Configuring annotated client endpoints

Annotated client endpoints are configured implicitly via the elements of the @ClientEndpoint annotation

@ClientEndpoint(
    configurator = ChatClientEndpointConfigurator.class, //discussed later
    decoders = JSONToChatObjectDecoder.class,
    encoders = ChatObjectToJSONEncoder.class,
    subprotocols = {"chat"}
)
public class ChatClient {
 //business logic...
}

This instance is automatically injected (at runtime) as a parameter of the @OnOpen method

//server endpoint configuration in action

@OnOpen
public void onOpenCallback(Session session, EndpointConfig epConfig){
  ClientEndpointConfig clientConfig = (ClientEndpointConfig) epConfig;
  ......
}

Configuring programmatic client endpoints

Just like their server side counterparts, configuration for programmatic clients can be coded using a fluent builder API - ClientEndpointConfig

ClientEndpointConfig cec = ClientEndpointConfig.Builder
    .configurator(ChatClientConfigurator.getInstance()) //discussed later
    .decoders(JSONToStockTickerObject.class)
    .encoders(StockTickerObjectToJSON.class)
    .build();

This configuration object is used while initiating connection to a WebSocket endpoint. Please refer to the WebSocket Client API chapter for code samples

Additional notes

  • As you might have already noticed, there is not much of a difference b/w annotated client and server side configurations, except for the fact that a client endpoint does not have the concept of a path or a URL where its listening for connections - that's something that a server endpoint does
  • An EndpointConfig instance provides the capability to store (global) properties which are common to all instances of an endpoint. It does so by providing a getUserProperties() method which exposes a mutable Map

The big picture

Annotated and programmatic endpoint configuration are handled differently, but the end result is the same. Below is a table which illustrates this point for both server and client endpoints

  • For server endpoints, the table shows the mapping b/w corresponding element of the @ServerEndpoint annotation, the corresponding method in ServerEndpointConfig as well as appropriate the method in the ServerEndpointConfig.Builder, and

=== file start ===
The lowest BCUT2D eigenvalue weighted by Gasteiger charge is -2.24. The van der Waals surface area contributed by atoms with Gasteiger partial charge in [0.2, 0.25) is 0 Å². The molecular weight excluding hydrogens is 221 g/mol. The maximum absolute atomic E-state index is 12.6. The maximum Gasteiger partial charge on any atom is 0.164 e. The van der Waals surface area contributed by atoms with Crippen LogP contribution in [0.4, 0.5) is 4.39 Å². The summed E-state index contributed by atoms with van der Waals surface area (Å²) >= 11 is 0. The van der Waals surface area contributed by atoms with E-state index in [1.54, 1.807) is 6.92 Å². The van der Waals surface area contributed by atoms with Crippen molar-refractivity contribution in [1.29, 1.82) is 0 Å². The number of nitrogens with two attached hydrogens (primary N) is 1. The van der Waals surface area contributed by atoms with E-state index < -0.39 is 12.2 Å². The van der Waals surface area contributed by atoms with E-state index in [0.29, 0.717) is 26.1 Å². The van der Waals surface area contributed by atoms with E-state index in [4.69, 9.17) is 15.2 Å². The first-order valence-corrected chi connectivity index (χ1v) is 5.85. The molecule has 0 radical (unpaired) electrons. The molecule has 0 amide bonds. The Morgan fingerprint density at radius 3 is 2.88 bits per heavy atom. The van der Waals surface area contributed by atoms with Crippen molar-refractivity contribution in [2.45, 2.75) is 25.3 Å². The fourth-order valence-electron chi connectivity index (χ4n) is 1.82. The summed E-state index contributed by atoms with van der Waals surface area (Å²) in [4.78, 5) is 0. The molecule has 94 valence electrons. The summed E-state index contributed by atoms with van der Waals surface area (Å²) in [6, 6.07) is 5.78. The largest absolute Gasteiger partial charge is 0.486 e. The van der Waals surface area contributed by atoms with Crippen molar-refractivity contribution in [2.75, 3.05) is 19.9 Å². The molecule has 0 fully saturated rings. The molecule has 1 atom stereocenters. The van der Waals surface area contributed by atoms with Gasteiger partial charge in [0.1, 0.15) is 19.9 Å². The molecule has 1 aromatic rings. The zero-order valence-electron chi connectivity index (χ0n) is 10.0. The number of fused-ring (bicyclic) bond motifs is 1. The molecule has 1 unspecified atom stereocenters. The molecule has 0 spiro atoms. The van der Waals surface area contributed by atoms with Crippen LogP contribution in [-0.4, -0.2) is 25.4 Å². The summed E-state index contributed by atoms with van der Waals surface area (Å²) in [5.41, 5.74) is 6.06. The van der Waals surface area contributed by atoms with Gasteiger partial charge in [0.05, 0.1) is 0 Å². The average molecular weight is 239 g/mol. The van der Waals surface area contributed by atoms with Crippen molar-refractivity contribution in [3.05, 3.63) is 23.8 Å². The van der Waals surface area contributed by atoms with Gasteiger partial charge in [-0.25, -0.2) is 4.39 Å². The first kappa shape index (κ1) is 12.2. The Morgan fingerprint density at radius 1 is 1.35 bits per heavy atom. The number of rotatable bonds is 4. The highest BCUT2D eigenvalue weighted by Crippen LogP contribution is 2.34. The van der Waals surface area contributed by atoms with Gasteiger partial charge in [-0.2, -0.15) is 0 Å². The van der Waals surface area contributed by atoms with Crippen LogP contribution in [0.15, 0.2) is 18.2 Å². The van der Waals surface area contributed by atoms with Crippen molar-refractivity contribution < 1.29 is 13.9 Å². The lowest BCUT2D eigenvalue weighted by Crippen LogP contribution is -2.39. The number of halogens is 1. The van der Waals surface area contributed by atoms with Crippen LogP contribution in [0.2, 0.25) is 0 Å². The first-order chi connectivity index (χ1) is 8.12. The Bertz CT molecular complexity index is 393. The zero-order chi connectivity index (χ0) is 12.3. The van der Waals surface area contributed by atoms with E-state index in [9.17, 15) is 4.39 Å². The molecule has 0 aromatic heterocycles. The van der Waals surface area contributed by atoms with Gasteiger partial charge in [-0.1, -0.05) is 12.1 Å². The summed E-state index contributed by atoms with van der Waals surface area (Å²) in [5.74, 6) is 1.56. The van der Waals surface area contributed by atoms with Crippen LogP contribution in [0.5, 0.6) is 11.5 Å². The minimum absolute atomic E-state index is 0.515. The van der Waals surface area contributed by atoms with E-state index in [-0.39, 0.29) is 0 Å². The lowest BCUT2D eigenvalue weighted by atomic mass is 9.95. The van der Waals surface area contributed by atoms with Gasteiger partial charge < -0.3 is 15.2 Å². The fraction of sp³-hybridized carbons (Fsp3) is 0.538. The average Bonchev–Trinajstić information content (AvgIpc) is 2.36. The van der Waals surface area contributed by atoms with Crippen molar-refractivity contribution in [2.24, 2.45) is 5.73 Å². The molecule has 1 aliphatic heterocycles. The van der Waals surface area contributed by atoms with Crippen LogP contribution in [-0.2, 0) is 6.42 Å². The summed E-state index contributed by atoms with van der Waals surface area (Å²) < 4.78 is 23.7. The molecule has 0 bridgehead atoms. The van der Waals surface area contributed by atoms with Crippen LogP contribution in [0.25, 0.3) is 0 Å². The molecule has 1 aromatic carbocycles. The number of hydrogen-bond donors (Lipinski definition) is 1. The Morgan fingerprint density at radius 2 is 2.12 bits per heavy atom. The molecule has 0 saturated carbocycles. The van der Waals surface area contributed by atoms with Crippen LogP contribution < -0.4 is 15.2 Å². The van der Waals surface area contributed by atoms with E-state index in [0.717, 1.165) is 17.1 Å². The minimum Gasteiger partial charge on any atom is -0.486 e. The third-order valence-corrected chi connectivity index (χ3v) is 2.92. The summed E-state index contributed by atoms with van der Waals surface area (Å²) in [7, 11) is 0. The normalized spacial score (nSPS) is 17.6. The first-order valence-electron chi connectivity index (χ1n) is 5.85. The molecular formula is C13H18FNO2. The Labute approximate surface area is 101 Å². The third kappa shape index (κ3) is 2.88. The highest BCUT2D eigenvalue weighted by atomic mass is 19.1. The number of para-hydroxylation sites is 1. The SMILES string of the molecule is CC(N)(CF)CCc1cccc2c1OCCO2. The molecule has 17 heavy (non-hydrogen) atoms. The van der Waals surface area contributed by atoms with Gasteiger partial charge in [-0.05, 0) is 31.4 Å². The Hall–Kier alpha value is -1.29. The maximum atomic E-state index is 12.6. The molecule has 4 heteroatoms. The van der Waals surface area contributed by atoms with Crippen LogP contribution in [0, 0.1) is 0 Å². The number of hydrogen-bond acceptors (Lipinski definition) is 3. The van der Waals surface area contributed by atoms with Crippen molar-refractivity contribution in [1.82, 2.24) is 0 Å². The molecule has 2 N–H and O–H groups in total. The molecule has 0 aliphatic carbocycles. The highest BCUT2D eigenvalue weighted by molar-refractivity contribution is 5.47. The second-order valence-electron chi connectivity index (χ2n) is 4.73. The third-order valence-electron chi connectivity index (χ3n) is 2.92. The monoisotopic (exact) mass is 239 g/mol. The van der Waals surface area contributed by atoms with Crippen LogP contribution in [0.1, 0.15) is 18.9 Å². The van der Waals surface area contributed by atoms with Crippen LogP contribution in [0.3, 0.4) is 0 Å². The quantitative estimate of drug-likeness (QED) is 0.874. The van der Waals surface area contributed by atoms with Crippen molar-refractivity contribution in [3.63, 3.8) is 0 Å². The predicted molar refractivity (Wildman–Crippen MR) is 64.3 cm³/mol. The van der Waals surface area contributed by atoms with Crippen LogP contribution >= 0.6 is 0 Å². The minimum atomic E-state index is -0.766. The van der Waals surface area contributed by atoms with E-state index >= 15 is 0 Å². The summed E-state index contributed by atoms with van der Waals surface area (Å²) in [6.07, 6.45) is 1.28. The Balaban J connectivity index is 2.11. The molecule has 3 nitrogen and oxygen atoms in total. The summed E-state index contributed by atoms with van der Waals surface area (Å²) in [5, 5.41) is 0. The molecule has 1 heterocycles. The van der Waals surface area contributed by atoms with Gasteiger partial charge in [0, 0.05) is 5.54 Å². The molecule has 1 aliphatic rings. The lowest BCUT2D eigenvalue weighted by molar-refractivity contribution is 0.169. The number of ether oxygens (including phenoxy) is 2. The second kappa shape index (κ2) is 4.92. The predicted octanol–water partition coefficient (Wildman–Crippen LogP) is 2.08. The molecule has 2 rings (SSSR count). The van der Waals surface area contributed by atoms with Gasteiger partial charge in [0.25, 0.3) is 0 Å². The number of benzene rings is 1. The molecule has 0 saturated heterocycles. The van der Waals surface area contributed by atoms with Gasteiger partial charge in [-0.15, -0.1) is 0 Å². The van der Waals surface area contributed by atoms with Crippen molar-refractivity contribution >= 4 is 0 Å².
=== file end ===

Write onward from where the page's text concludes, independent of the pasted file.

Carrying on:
@ServerEndpoint annotation element ServerEndpointConfig method ServerEndpointConfig.Builder method
value getPath() create(Class<?> endpointClass, String path)
configurator getConfigurator() configurator(ServerEndpointConfig.Configurator sec)
decoders getDecoders() decoders(List<Class<? extends Decoder>> decoders)
encoders getEncoders() encoders(List<Class<? extends Encoder>> encoders)
subprotocols getSubprotocols() subprotocols(List<String> subprotocols)
  • In case of client endpoints, the table shows the mapping b/w corresponding element of the @ClientEndpoint annotation, the corresponding method in ClientEndpointConfig as well as appropriate the method in the ClientEndpointConfig.Builder
@ClientEndpoint annotation element ClientEndpointConfig method ClientEndpointConfig.Builder method
configurator getConfigurator() configurator(ClientEndpointConfig.Configurator clientEndpointConfigurator)
decoders getDecoders() decoders(List<Class<? extends Decoder>> decoders)
encoders getEncoders() encoders(List<Class<? extends Encoder>> encoders)
subprotocols getPreferredSubprotocols() preferredSubprotocols(List<String> preferredSubprotocols)

Configurators

Basics

Configurators (which in my opinion could have been named differently) are applicable to both server and client side WebSocket endpoints. These are components which can intercept handshake phase of the WebSocket connection lifecycle. They can be used to implement a bunch of things such as

  • customizing the WebSocket handshake process
  • plugging in a custom implementation for producing endpoint instances
  • implementing common logic which can be used by all endpoint instances which are configured using the Configuration with which the Configurator is associated

If the developer does not override (provide a custom implementation) of a Configurator a default one is internally used by the container

Server side